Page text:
Statement from the Chair: National Indigenous Peoples Day

Jun 21, 2021

Each year during National Indigenous History Month in Canada we celebrate National Indigenous Peoples Day on June 21. This year, the occasion carries a solemn and mournful weight in the light of the tragic discoveries of the past month. It also signifies a promise of action after Canada’s Senate approved Bill C-15 last week.

These conflicting emotions of sadness and hope are synonymous with this country’s journey toward truth and reconciliation. The truth of the atrocities inflicted upon the Indigenous peoples of Canada is horrific and sad, the loss of life, of language, culture, and traditions is unimaginable to most Canadians. The hopes of reconciliation, a promise yet to be delivered on.

Canada’s commitment to implement the provisions of the United Nation’s Declaration on the Rights of Indigenous Peoples sets out a clear legal requirement for the Government of Canada to work cooperatively with Indigenous peoples to ensure that federal laws meet the standards laid out under this declaration and create a concrete action plan for its implementation.

Despite the efforts to erase the histories, traditions, cultures and lives of Indigenous peoples, our spirits remain strong. Systemic racism and discrimination continue to threaten our freedoms and potential, but our resilience cannot be ignored or understated.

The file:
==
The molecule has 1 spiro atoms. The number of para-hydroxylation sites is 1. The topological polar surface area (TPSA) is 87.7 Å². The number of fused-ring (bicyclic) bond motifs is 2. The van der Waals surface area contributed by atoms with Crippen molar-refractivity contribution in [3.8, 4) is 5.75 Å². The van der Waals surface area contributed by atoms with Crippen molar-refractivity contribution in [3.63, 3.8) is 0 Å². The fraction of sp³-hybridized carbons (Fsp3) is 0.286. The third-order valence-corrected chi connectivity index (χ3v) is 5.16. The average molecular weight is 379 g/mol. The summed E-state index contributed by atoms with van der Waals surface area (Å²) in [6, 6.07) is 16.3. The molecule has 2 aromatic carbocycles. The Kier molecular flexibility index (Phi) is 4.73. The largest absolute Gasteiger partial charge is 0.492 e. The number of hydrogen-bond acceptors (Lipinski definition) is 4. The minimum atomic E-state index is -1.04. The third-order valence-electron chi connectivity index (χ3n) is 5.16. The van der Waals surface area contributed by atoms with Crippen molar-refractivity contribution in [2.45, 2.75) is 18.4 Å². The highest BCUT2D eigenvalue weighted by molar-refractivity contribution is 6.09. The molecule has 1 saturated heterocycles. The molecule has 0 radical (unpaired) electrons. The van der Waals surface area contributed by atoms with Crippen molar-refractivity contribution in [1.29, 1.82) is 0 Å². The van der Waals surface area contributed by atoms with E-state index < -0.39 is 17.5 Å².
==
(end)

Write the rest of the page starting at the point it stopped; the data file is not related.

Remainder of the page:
The treaties of peace and friendship underpin the aspirations of indigenous and non-Indigenous peoples seeking a harmonious coexistence established generations ago. We must embrace these principles and the spirit of cooperation as we reimagine our relationships with one another.

The road ahead must be built on a foundation of truth, knowledge, and understanding. Our journey along it will require us to commit to traveling together to arrive at a future based on mutual respect, equity, and kindness.


Cheryl Knockwood is the Chair of the Nova Scotia Human Rights Commission. She is a lawyer and currently works for the Membertou First Nation as its governance coordinator. She has taught Aboriginal and Treaty Rights at Cape Breton University.